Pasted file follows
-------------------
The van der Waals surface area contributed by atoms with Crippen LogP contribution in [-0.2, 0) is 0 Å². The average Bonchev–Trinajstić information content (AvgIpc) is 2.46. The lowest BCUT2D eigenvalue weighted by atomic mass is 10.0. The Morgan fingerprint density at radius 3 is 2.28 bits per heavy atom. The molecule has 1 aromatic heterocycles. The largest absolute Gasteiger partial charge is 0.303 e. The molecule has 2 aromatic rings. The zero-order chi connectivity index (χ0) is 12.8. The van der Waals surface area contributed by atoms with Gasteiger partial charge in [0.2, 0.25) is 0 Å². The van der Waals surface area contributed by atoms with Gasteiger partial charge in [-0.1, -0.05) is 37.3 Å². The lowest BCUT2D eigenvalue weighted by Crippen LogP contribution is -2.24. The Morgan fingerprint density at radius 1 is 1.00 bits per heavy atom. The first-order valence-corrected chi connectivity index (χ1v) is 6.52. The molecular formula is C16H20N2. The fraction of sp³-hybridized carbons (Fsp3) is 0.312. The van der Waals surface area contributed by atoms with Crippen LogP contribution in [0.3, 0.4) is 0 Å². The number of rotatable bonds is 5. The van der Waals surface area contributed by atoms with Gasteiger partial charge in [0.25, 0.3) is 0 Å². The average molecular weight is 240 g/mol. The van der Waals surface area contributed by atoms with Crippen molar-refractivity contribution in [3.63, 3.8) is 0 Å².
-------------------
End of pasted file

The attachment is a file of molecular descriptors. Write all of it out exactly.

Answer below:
The van der Waals surface area contributed by atoms with Crippen LogP contribution in [-0.2, 0) is 0 Å². The average Bonchev–Trinajstić information content (AvgIpc) is 2.46. The lowest BCUT2D eigenvalue weighted by atomic mass is 10.0. The Morgan fingerprint density at radius 3 is 2.28 bits per heavy atom. The molecule has 1 aromatic heterocycles. The largest absolute Gasteiger partial charge is 0.303 e. The molecule has 2 aromatic rings. The zero-order chi connectivity index (χ0) is 12.8. The van der Waals surface area contributed by atoms with Gasteiger partial charge in [0.2, 0.25) is 0 Å². The van der Waals surface area contributed by atoms with Gasteiger partial charge in [-0.1, -0.05) is 37.3 Å². The lowest BCUT2D eigenvalue weighted by Crippen LogP contribution is -2.24. The Morgan fingerprint density at radius 1 is 1.00 bits per heavy atom. The first-order valence-corrected chi connectivity index (χ1v) is 6.52. The molecular formula is C16H20N2. The fraction of sp³-hybridized carbons (Fsp3) is 0.312. The van der Waals surface area contributed by atoms with Crippen LogP contribution in [0.3, 0.4) is 0 Å². The number of rotatable bonds is 5. The van der Waals surface area contributed by atoms with Gasteiger partial charge in [0.25, 0.3) is 0 Å². The average molecular weight is 240 g/mol. The van der Waals surface area contributed by atoms with Crippen molar-refractivity contribution in [3.63, 3.8) is 0 Å².